Tip #2: When you weave rows along a warp, unless you are careful, you could end up with the piece bowing in the middle, much like an hourglass. To prevent that from happening, avoid tightening the rows you create. A simple way to do this is by creating an arc as you weave, like the one below.
Now, taking a kitchen fork, push the arced row down towards the row below, creating two smaller arcs. Continue pushing the yarn down at different points along the arcs until they have completely leveled out.
By weaving arced rows and pushing the yarn into place, you will create the right amount of tension for each row of your weaving.
Continue working your way up the warp. When you are ready to switch colours complete the row and then snip off the yarn, leaving at least 3 inches of tail. Then thread your needle with a new colour and begin a fresh row of weaving. (I’ll show you what to do with these tail ends later on).
Continue changing your colours until you reach the top end of the coaster outline you created early on.
Step 3: Creating Shapes
You are now ready to create your second coaster. If you are comfortable with basic ‘over and under’ weaving and want to get a little fancy for this next one, read on.
Start by flipping your cardboard loom over so that the back warp faces up (notice all the tails of yarn from the first coaster sticking out along the edge).
To create your shapes, you can begin anywhere on the warp. For this coaster, there are 2 triangles, tips pointed toward the middle.
To recreate this particular design, begin in the center by guiding your threaded needle under the warp until you reach the center strand.
Pull the needle up and over the remaining warp strands toward the left until reaching the opposite end. Leave 2-3 inches of yarn tail at the starting end.
To create the tip of your first triangle, create a ‘knot’ by looping around that middle strand. To do this, guide the needle back towards the strand, going around it (over then under) and then pull the needle toward the left again. See the steps below.
Once the knot is in place, you can now create your triangle. To do this, you will add two additional strands of warp for each new row created.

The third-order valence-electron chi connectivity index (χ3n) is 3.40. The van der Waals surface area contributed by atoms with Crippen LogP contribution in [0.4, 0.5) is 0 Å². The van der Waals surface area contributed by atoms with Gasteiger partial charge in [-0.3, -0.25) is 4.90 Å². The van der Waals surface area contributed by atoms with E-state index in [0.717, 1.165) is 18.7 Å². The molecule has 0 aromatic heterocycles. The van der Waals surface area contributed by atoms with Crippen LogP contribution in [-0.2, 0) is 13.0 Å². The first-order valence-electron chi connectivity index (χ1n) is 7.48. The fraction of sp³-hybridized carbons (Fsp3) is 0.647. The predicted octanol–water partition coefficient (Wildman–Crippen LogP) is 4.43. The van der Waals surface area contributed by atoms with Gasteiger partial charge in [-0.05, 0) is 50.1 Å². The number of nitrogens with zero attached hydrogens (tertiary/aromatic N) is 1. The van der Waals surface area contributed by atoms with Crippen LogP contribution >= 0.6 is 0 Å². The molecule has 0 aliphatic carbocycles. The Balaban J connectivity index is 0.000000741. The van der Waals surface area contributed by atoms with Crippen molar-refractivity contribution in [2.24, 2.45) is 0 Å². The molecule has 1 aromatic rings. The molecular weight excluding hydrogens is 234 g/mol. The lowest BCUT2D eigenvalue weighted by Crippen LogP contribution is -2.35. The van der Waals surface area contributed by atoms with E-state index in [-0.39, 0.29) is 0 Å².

Let’s take a look at the progress of the first triangle below, to see how this is done.
For the first row above the ‘knot,’ simply incorporate an additional strand to the left and to the right of the knot, so that you have 3 strands to weave (see pictures below).
It does not look like much, but trust me, it will all begin to take shape as you create more rows.
Continue creating your triangle, remembering to add 2 extra warp strands per row of weaving.
Once you have completed the first triangle, begin the second one. Starting at the tip, create one row at a time going in the opposite direction, until you’ve created the final row at the bottom of your second triangle.
Once you’ve got both triangles as you want them, complete the coaster by filling in the space around the triangles. For added interest, change your colours along the way.
Step 4: Removing Your Coasters
To remove your coasters, snip off the warp strands along the top and bottom edges of your loom.
Next, tie knots along the edges of your coasters, 2 warp strands at a time. The knots are an important step, as they will prevent the weaving from unraveling.
Once you’ve knotted both edges of each coaster, turn them over so that the back sides face up. Taking your loose yarn tails, weave them into the back sides. Snip off the excess.
Optional: Apply a bit of Mod Podge over both sides of the coasters using an inexpensive foam brush to add some protection from stains, and also to prevent the threads woven into the back sides from coming undone. The Mod Podge will stiffen the coaster material once dried.
**You can always skip this part and simply dab some Mod Podge only on the tails woven into the backs of the coasters. This will ensure that they stay put. Nail polish works just as well.**
Ready For Use!
Now you’re ready to use your DIY woven coasters!
If you are new to weaving or simply want to try it out without buying a loom, then this is the perfect project to get you started. I hope you give these woven coasters a try.
Happy weaving 🙂